The VND3 billion threshold put the majority of residential products under its influence. At current pricing, there is hardly any of these products below that cost, with the exception of projects in suburban areas where the demand is limited.
Meanwhile, typical prices for Grade B and Grade A condominiums in Hanoi and Ho Chi Minh City start from VND3 billion. According to Savills Research & Consultancy, these two segments account for a large share of apartment sales in the two cities. Grade B condos have always taken up over 50 per cent of the existing total stock in Hanoi. Although Grade B stock is also significant in Ho Chi Minh City, there are more condos under VND3 billion in the southern city than the capital, due to a larger Grade C share.
As such, the extent to which the market is affected by increasing lending risks is different between two cities. Ho Chi Minh City has more premium products than Hanoi, and the increase of lending risks is taking its toll the in Grade A apartments in Ho Chi Minh City.
In other markets out with these two cities, the resort segment is on the list for adjustment. Standard products under VND3 billion are recommended as a trendsetter for better market control.
However, it should be noticed that once this draft is approved, it will affect the overall market.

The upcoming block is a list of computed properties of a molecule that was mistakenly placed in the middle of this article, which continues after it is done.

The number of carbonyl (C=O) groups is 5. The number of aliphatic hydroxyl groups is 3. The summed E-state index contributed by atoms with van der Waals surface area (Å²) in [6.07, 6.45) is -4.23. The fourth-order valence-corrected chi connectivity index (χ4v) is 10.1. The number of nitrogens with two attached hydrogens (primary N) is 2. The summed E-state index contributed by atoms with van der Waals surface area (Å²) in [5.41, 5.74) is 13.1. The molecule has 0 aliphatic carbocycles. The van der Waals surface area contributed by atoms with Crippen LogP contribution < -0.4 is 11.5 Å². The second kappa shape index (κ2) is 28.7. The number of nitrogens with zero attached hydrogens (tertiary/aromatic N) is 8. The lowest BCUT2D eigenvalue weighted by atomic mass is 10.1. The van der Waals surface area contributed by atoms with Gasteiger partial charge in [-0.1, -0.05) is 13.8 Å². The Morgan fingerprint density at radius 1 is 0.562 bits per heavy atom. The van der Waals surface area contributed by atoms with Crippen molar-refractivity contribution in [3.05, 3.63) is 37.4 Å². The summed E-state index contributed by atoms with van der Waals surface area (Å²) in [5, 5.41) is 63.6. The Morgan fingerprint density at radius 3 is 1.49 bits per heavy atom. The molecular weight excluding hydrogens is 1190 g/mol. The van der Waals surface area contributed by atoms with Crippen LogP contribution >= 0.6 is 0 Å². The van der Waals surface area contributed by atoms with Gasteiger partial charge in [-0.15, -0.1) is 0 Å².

An advantage of tightening real estate loans is the decreased dependence of borrowers on the loans as well as on banks. However, individual buyers will face difficulties in accessing capital for housing products.
Normally, individual buyers tend to have two main capital-raising channels when it comes to home loans: from family and banks, which offered defined conveniences and benefits. Today, there are more capital-raising channels of choice for individual buyers; however, they are not available all the time, and thus the tightening on real estate loans will affect the market growth.
For developers, it will surely affect the return on investment time as lending restrictions might cause the demand to fall as buyers endure difficulties in accessing loans. This, in turn, lengthens their return on the investment period.
Under these circumstances, developers will take a number of measures such as restricting the development size or offering incentives for purchasers, perhaps in the form of more flexible payment progress. In some ways, this will result in lower-than-expected revenue, hence diminished supply for the market. With the realisation of the proposed regulation, market performance is expected to reduce.
By Do Thi Thu Hang Director, Research & Consultancy Savills Hanoi